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Driven by increasing awareness of the importance of family firms in most countries, the interest in family business studies is growing at a rapid pace. The entrepreneurial potential of family-owned businesses has been gaining even more attention among scholars and institutions since the 1980s and 90s. This fact joined to the fact that family firms are the most extended type of businesses all around the world, has pushed a growing number of higher education institutions to introduce family business education programs in their curricula. Family business education at prominent universities provides high-level support for family SMEs due to such complexities of a family and their needs to the dynamics of a competitive business which can be quite challenging. It is therefore attractive to investigate and compare what characterizes the family business education programs in USA and Spain, including an overview of the most recent offerings among the most prominent higher education institutions.
... Various related topics now appear in the sustainable entrepreneurship literature. For example, Woodfield et al. (2017) examine the issues related to sustaining family businesses. Further, family business research has found collaborative innovation to be an effective way to overcome innovation barriers (Feranita, Kotlar & De Massis, 2017), which is a part of SBMI. ...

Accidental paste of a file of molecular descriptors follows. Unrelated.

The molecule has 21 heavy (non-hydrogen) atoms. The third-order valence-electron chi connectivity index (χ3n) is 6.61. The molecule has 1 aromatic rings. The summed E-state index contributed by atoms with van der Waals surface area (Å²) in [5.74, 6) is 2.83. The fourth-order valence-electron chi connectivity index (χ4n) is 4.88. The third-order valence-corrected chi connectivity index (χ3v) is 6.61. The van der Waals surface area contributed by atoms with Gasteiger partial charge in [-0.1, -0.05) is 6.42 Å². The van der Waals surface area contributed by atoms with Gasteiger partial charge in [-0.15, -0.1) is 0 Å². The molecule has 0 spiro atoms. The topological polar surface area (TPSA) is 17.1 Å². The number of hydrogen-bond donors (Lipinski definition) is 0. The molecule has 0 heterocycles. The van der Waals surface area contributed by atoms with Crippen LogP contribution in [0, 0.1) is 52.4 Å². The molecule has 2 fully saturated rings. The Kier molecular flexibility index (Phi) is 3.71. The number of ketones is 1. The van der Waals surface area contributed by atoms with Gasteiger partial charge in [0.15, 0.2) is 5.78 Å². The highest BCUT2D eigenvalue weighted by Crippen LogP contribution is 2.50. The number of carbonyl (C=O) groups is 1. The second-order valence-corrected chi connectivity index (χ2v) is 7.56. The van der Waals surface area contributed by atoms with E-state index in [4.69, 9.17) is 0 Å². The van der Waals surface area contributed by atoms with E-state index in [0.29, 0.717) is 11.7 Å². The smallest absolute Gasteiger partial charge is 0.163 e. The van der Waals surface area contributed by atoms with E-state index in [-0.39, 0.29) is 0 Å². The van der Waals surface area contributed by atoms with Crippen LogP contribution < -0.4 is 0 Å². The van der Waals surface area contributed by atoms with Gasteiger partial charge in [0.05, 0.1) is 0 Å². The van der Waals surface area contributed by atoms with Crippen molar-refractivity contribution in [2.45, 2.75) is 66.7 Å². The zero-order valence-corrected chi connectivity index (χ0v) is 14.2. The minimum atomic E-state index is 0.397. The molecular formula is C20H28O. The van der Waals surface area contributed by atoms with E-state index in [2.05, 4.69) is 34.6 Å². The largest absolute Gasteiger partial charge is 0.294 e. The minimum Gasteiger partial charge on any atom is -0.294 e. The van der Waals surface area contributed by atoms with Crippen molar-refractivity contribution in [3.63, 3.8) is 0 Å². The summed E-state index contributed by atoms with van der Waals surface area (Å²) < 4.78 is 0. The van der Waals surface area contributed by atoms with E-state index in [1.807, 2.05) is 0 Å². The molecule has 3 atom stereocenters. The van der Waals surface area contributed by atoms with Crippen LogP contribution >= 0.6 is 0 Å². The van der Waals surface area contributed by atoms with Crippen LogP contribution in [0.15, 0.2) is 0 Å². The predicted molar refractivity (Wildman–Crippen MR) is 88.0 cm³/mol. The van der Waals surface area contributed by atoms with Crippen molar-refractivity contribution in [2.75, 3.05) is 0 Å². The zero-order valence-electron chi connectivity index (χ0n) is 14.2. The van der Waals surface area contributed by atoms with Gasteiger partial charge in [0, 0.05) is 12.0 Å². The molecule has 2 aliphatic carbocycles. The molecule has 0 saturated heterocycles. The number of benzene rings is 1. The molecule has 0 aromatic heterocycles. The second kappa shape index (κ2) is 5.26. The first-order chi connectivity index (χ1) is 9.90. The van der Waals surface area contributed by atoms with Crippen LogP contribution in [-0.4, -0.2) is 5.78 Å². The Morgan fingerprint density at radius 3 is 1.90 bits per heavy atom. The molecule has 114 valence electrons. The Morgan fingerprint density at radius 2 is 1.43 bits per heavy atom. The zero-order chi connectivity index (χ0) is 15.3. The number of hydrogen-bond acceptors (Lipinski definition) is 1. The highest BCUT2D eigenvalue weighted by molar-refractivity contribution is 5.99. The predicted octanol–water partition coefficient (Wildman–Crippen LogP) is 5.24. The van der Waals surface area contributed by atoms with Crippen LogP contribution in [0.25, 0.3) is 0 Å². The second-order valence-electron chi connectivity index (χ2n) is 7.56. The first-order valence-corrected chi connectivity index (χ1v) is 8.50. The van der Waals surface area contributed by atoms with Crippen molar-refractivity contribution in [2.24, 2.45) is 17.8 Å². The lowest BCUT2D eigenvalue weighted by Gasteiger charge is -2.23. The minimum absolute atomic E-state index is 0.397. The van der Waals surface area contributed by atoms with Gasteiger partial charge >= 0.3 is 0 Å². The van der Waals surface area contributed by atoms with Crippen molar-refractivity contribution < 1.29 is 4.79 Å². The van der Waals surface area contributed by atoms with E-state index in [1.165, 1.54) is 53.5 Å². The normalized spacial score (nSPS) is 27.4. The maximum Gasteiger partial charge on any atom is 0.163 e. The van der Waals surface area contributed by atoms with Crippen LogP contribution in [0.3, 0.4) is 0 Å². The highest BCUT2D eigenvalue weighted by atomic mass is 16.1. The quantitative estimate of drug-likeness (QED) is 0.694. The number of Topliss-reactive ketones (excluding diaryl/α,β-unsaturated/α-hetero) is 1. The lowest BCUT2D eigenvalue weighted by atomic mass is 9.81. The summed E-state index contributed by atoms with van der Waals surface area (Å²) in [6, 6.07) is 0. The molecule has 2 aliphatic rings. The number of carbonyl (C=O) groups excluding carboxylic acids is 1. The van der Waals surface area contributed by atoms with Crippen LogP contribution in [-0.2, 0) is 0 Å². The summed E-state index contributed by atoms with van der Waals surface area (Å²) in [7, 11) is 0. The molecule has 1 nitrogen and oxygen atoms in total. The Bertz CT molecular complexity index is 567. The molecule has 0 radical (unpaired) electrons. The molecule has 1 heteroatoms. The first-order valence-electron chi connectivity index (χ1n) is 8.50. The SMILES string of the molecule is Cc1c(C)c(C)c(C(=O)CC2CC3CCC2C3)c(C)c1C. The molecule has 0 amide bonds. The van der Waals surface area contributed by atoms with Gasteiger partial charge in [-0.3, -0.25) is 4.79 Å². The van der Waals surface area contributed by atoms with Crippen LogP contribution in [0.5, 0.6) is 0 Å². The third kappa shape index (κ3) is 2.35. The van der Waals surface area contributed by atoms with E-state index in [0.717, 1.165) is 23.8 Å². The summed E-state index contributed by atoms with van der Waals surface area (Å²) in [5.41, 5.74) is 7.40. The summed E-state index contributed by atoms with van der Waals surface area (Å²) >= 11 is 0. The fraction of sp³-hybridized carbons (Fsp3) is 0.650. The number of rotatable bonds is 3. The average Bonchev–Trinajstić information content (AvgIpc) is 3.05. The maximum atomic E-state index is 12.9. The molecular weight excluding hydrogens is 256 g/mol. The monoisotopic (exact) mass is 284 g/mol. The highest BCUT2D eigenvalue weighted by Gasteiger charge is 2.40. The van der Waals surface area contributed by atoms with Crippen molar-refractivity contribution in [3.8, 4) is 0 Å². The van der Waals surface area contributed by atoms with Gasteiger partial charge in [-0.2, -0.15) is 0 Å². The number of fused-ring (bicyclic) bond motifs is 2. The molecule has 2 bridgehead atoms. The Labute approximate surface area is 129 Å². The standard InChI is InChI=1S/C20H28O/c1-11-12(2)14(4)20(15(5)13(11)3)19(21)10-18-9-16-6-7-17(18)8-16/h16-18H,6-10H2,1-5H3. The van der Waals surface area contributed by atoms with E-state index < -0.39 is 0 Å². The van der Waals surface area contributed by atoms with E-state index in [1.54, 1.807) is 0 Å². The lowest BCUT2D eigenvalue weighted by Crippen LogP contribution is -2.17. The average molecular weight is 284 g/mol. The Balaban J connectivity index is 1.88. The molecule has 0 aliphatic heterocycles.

Article
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Sweden's agriculture industry has faced many challenges in recent years. Among the most severe challenges are the decrease in the number of small and medium-sized farms, the decrease in the number of people employed in agricultural activities, and the increase in governmental regulations and legislation governing such activities. At the same time, the demand that agriculture contributes to sustainable social and ecological development has increased. Although research shows that sustainable business model innovation (SBMI) contributes to the creation of sustainable businesses and to the development of a sustainable society, Swedish agriculture has not been at the forefront in the use of SBMI. The purpose of this paper is to examine the barriers to SBMI in Swedish agriculture in order to understand why farmers seldom engage in SBMI. This qualitative study follows the Gioia methodology and data for the analysis were acquired in semi-structured interviews with entrepreneurs at six family farms in Sweden. The paper makes a theoretical contribution to the research on SBMI with its focus on sustainable entrepreneurship in the Swedish agricultural industry. The paper concludes that the barriers to SBMI are external, internal, and contextual.